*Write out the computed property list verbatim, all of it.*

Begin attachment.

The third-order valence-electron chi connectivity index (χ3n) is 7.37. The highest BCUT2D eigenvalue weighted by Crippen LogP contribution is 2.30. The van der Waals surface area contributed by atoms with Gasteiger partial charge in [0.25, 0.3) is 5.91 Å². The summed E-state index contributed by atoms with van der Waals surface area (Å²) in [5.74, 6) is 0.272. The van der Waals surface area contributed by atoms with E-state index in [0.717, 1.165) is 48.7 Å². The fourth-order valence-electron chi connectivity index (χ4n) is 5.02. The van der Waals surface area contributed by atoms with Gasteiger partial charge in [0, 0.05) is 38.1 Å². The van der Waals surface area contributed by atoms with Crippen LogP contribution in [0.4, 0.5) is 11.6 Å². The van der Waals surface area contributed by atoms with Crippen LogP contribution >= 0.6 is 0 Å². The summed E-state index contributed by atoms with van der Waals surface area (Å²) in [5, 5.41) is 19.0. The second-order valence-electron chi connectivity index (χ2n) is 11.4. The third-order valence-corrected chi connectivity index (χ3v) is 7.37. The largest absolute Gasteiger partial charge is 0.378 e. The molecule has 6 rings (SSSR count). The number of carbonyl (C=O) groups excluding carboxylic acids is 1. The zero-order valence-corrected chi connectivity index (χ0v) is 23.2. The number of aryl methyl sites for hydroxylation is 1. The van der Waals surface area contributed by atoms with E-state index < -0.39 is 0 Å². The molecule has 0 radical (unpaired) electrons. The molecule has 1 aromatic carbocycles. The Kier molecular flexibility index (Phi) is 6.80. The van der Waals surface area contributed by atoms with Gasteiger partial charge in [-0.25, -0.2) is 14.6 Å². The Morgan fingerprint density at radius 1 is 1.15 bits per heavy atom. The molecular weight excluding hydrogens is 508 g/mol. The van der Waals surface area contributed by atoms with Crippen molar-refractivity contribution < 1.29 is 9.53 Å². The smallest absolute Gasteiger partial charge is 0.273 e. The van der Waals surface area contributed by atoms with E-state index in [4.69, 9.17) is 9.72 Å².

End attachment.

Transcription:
The third-order valence-electron chi connectivity index (χ3n) is 7.37. The highest BCUT2D eigenvalue weighted by Crippen LogP contribution is 2.30. The van der Waals surface area contributed by atoms with Gasteiger partial charge in [0.25, 0.3) is 5.91 Å². The summed E-state index contributed by atoms with van der Waals surface area (Å²) in [5.74, 6) is 0.272. The van der Waals surface area contributed by atoms with E-state index in [0.717, 1.165) is 48.7 Å². The fourth-order valence-electron chi connectivity index (χ4n) is 5.02. The van der Waals surface area contributed by atoms with Gasteiger partial charge in [0, 0.05) is 38.1 Å². The van der Waals surface area contributed by atoms with Crippen LogP contribution in [0.4, 0.5) is 11.6 Å². The van der Waals surface area contributed by atoms with Crippen LogP contribution >= 0.6 is 0 Å². The summed E-state index contributed by atoms with van der Waals surface area (Å²) in [5, 5.41) is 19.0. The second-order valence-electron chi connectivity index (χ2n) is 11.4. The third-order valence-corrected chi connectivity index (χ3v) is 7.37. The largest absolute Gasteiger partial charge is 0.378 e. The molecule has 6 rings (SSSR count). The number of carbonyl (C=O) groups excluding carboxylic acids is 1. The zero-order valence-corrected chi connectivity index (χ0v) is 23.2. The number of aryl methyl sites for hydroxylation is 1. The van der Waals surface area contributed by atoms with E-state index < -0.39 is 0 Å². The molecule has 0 radical (unpaired) electrons. The molecule has 1 aromatic carbocycles. The Kier molecular flexibility index (Phi) is 6.80. The van der Waals surface area contributed by atoms with Gasteiger partial charge in [-0.25, -0.2) is 14.6 Å². The Morgan fingerprint density at radius 1 is 1.15 bits per heavy atom. The molecular weight excluding hydrogens is 508 g/mol. The van der Waals surface area contributed by atoms with Crippen molar-refractivity contribution < 1.29 is 9.53 Å². The smallest absolute Gasteiger partial charge is 0.273 e. The van der Waals surface area contributed by atoms with E-state index in [4.69, 9.17) is 9.72 Å².